Title. Measurement of information and communication technology experience and attitudes to e-learning of students in the healthcare professions: integrative review.
Aim. This paper is a report of a review to describe and discuss the psychometric properties of instruments used in healthcare education settings measuring experience and attitudes of healthcare students regarding their information and communication technology skills and their use of computers and the Internet for education.
Background. Healthcare professionals are expected to be computer and information literate at registration. A previous review of evaluative studies of computer-based learning suggests that methods of measuring learners’ attitudes to computers and computer aided learning are problematic.
Data sources. A search of eight health and social science databases located 49 papers, the majority published between 1995 and January 2007, focusing on the experience and attitudes of students in the healthcare professions towards computers and e-learning.
Review methods. An integrative approach was adopted, with narrative description of findings. Criteria for inclusion were quantitative studies using survey tools with samples of healthcare students and concerning computer and information literacy skills, access to computers, experience with computers and use of computers and the Internet for education purposes.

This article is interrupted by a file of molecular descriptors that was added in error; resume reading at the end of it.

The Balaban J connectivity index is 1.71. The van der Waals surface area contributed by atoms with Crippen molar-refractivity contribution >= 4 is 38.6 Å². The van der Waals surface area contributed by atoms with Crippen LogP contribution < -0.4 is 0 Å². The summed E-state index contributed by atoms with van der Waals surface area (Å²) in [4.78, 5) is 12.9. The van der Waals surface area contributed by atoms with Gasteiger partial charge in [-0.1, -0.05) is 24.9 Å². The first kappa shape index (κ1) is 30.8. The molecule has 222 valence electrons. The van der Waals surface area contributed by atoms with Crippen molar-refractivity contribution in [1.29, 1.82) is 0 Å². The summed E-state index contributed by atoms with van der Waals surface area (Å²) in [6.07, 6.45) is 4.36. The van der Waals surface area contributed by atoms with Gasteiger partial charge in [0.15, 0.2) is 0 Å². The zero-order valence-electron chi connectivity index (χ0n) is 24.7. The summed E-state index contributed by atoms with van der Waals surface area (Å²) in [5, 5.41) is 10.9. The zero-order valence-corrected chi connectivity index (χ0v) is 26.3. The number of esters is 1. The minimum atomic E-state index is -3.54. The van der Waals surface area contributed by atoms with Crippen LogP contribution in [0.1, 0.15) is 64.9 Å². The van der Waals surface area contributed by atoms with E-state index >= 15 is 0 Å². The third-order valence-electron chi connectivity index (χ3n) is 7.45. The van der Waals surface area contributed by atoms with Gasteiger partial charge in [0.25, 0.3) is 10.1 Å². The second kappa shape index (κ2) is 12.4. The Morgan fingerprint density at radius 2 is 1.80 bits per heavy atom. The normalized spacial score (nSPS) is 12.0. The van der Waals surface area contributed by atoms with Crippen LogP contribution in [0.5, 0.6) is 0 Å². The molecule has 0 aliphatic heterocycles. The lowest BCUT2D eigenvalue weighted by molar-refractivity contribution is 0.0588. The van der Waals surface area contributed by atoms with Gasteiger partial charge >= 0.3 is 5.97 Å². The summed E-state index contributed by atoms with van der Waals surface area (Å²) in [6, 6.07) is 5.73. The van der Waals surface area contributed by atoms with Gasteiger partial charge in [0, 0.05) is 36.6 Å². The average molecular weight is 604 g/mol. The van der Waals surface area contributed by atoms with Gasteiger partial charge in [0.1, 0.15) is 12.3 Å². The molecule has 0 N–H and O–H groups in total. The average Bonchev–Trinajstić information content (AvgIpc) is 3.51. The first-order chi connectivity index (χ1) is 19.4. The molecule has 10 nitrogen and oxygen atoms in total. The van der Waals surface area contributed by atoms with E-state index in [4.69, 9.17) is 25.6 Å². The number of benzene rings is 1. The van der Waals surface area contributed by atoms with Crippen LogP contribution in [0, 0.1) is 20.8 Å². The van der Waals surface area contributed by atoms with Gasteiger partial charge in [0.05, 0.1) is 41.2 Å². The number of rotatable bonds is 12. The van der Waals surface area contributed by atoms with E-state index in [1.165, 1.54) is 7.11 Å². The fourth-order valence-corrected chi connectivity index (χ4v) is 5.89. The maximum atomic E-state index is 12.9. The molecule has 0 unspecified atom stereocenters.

Results. Since the 1980s a number of instruments have been developed, mostly in the United States of America, to measure attitudes to computers, anxiety about computer use, information and communication technology skills, satisfaction and more recently attitudes to the Internet and computers for education. The psychometric properties are poorly described.
Conclusion. Advances in computers and technology mean that many earlier tools are no longer valid. Measures of the experience and attitudes of healthcare students to the increased use of e-learning require development in line with computer and technology advances.